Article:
Fetal Alcohol Spectrum Disorder (FASD) Awareness Day is an important part of the push to end this preventable disability. It is absolutely essential to increase awareness of FASD, of the danger of alcohol consumption during pregnancy, and of the need to support children with FASD.
In spite of society’s increasing knowledge about its effects, children continue to be born after being exposed to high amounts of alcohol while in the womb.
The Representative for Children and Youth welcomes many of the changes reflected in the White Paper on Family Relations Act Reform released on July 19, 2010. Changes that support hearing the views of children and youth in decisions that will affect their lives and better protection for children who are victims of domestic violence are necessary to create a rigorous system in B.C.
In honour of Adoption Awareness month, I wish to thank our province’s adoptive families for the commitment they have made to some of our most vulnerable children. The stability you provide for your children paves the way for them to become the successful contributing members of society they deserve to be.
Nine is the critical number as we mark International FASD Awareness Day today. The ninth day of the ninth month is recognized around the globe to increase awareness of children born at a disadvantage because their mothers drank during pregnancy. Just nine months of alcohol avoidance during pregnancy gives a child an opportunity for a full and healthy life in which he or she can fulfill potential.
On this day 10 years ago, the United Nations declared August 12 to be International Youth Day. Today's society is the youngest ever, with about 50 per cent of the world's
population aged 25 years or under. More than at any time in our history, youth action, inclusion, and full participation are integral to planning the future.
Physical and emotional maltreatment of children are all too prevalent. A focus on child safety is central to the work of my Office. It drives us to advocate for improvements to the childserving
system so the children it serves are safe and their futures as promising as those of their peers.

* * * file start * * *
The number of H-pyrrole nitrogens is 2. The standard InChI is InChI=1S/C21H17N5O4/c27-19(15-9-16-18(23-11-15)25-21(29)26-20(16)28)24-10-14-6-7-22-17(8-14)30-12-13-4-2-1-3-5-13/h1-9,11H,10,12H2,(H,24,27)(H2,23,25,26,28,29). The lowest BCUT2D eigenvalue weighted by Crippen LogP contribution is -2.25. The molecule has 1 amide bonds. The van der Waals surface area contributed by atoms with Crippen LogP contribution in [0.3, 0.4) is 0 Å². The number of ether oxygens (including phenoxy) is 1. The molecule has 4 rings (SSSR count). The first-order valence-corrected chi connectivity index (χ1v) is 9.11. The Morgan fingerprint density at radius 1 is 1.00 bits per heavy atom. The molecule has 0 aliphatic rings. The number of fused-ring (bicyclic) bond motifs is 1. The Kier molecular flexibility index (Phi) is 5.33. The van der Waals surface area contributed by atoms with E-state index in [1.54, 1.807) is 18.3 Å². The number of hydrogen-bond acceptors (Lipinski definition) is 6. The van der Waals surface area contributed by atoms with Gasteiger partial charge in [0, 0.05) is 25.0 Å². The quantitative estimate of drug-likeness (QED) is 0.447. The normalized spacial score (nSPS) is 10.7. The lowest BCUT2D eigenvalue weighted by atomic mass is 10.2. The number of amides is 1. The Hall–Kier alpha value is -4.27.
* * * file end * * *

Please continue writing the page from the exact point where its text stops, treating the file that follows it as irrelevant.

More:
On the occasion of Social Work Week here in British Columbia, I commend frontline social workers in this province for their dedication and commitment to the safety and well-being of our most vulnerable young citizens and their families.
In honour of Adoption Awareness month, I wish to thank our province’s adoptive families for their courage, commitment and compassion. The permanence you provide for children gives them a family and your investment makes an important contribution to society as a whole.
My office works with adoptive families most often in our advocacy role. A child-focused advocacy strategy is an important part of supporting vulnerable children. However, your role as parent for these children is what means most to them.
I would like to take this opportunity to offer my personal thanks to all foster parents in B.C., in honour of Foster Family month. The safe harbour you provide for children is tremendously important in their lives, as well as to society as a whole, and I commend you for your efforts.
Many children in care have experienced some trauma in their young lives. They need every ounce of support we can offer them. In fact, their success in life often depends on it.
“Child protection is not every social worker’s first choice. Beyond the formal skills, the job requires toughness, warmth, intelligence, compassion, decisiveness and determination. It has been called the hardest job in government.” Honourable Ted Hughes, BC Children and Youth Review